Lambeth Council says it has successfully obtained interim injunctions in the High Court preventing two street traders from operating in the South Bank area.
The council went to the High Court to seek injunctions against two street traders who had persistently sold ice cream from vans along the South Bank around Westminster Bridge, flouting a ban on unlicensed trading.
"The South Bank is one of London's most popular tourist destinations and we're determined to do everything in our powers to tackle cowboy traders who try to operate there," says Cllr Jack Hopkins, Lambeth's cabinet member for public protection.
"I hope this sends a clear message that we are prepared to use all legal powers at our disposal to protect the public and crack down on unlicensed traders who clearly believe they are above the law."
Working closely with the South Bank Employers' Group, the council took the unusual step of seeking injunctions against Elma Sanli and Ndue Meli.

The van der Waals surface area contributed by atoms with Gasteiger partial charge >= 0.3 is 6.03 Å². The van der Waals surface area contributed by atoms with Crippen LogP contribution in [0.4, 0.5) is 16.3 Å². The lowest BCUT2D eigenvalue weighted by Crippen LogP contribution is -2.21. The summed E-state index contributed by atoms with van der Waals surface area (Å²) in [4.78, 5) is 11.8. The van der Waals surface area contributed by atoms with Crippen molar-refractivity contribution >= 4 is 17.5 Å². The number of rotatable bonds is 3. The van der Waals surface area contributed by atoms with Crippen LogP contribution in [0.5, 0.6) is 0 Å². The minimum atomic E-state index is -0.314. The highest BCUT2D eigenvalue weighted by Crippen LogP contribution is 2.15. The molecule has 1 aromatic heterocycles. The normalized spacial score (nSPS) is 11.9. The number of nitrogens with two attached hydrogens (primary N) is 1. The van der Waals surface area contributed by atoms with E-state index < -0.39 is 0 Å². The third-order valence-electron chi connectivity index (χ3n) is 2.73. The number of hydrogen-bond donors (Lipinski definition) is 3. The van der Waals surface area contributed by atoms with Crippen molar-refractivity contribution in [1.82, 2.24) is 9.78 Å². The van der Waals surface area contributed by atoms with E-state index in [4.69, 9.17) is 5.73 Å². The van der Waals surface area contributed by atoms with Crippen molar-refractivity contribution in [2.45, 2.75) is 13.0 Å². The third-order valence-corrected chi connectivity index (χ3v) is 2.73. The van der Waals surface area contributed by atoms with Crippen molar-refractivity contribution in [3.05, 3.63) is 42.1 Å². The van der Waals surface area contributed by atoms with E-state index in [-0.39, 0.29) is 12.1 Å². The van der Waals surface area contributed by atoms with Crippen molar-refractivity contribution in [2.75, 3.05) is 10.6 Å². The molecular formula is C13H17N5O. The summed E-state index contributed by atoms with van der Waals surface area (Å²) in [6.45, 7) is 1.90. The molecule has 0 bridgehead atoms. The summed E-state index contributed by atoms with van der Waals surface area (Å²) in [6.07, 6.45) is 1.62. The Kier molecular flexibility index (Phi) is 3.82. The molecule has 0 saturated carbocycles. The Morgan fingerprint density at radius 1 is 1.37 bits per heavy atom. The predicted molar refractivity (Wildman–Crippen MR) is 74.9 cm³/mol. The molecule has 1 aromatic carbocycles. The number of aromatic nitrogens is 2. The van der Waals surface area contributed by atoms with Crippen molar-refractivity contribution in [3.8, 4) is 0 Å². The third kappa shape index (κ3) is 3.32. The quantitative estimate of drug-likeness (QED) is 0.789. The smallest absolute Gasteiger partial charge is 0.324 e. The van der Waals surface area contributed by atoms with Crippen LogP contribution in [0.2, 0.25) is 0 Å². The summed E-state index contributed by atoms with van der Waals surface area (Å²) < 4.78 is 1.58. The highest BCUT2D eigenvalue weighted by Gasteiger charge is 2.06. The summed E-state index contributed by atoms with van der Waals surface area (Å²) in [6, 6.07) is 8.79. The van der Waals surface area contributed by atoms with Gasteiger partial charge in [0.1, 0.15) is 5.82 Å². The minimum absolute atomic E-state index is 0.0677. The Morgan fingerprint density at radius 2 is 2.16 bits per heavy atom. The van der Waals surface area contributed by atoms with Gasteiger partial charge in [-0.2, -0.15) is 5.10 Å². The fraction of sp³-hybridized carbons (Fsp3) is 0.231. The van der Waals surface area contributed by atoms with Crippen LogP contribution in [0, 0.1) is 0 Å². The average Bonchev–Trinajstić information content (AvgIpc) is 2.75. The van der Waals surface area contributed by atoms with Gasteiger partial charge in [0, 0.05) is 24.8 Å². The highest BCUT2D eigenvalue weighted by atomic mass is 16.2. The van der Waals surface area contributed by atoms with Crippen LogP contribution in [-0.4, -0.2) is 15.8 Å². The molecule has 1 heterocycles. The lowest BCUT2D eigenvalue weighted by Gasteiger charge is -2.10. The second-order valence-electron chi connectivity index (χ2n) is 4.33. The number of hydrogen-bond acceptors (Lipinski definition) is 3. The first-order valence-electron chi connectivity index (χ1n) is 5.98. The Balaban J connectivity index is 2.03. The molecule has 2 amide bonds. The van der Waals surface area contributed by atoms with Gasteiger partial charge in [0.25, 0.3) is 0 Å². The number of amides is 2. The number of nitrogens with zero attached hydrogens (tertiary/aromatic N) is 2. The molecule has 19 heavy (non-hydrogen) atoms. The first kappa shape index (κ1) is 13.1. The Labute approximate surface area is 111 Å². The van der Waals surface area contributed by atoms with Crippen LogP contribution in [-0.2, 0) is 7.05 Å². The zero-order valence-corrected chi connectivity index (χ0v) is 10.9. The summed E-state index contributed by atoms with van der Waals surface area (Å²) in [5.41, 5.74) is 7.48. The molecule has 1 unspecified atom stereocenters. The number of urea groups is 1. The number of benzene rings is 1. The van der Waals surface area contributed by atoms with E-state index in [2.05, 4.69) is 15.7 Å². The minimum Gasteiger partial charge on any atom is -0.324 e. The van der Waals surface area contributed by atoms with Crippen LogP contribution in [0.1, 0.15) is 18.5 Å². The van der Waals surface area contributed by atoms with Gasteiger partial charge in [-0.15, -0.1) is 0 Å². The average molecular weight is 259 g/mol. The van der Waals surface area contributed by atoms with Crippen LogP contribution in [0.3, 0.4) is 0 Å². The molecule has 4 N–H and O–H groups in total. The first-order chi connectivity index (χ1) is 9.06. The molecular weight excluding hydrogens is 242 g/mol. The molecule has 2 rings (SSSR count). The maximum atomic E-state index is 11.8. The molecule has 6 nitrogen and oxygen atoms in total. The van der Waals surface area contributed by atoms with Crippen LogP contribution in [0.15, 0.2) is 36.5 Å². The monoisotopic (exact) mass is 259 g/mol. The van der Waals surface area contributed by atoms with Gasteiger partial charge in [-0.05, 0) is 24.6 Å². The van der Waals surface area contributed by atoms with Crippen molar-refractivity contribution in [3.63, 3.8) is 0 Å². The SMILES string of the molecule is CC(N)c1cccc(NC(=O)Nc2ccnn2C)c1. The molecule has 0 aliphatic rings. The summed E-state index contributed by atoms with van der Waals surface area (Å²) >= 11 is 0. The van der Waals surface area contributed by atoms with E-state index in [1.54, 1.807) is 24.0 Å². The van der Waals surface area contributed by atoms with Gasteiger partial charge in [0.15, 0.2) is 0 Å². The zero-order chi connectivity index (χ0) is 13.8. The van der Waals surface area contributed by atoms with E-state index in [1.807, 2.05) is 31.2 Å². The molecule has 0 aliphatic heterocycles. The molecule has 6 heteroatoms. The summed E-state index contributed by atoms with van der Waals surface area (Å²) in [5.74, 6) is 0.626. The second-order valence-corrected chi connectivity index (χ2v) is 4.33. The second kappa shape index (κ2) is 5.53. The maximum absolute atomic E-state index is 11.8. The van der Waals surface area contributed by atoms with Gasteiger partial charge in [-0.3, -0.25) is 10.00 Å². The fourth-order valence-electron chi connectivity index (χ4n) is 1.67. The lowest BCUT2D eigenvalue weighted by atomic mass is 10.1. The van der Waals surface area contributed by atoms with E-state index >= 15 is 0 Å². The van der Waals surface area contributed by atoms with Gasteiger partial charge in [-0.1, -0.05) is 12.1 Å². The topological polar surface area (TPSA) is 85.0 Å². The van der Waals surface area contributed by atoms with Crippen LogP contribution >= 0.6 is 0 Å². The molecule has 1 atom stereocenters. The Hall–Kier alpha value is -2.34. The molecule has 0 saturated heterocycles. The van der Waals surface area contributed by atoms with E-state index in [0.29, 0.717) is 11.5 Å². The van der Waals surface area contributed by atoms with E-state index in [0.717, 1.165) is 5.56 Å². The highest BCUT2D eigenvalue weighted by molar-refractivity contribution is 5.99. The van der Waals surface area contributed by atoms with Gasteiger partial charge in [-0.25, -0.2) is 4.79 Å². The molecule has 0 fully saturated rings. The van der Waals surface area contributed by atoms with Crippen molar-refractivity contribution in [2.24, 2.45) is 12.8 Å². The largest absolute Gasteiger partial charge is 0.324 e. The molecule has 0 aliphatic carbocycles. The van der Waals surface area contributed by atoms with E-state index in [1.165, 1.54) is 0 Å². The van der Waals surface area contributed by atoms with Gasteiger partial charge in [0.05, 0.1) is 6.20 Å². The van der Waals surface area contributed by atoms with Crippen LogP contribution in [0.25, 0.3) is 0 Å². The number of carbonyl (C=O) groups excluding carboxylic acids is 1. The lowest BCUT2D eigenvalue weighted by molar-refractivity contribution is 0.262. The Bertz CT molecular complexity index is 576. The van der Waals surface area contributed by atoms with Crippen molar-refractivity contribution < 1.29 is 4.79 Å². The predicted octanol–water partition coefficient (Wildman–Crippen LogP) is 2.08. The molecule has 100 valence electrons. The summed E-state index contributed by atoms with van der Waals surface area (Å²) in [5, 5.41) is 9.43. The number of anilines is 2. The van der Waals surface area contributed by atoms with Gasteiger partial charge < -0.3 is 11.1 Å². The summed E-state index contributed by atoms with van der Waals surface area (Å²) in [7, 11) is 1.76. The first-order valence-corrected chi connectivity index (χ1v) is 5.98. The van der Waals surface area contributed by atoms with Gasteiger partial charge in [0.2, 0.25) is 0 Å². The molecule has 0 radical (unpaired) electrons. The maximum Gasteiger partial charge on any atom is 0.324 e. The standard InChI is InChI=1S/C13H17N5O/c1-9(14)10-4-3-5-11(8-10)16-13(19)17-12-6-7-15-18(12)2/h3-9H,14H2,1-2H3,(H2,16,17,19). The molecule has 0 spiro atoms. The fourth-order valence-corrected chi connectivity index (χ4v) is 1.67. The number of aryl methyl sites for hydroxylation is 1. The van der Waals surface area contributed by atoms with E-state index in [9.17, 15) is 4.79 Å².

Despite being taken to magistrates' courts on a number of previous occasions by Lambeth Council for street trading offences, the financial penalties issued by the courts were often not sufficient to deter a hard core group of illegal traders from regularly visiting the South Bank area.
On 13 June applications for interim injunctions were heard against both Ms Sanli and Mr Meli. The defendants chose not to dispute the injunction applications; they instead sought to provide the court with an 'undertaking' with regard to their future behaviour.
However, the judge accepted the council's view that the injunctions were essential in tackling unlicensed street traders who continue to flout street trading regulations.
The interim injunctions prohibit Ms Sanli and Mr Meli from trading anywhere on the South Bank and if they breach these orders, they could face a fine or imprisonment.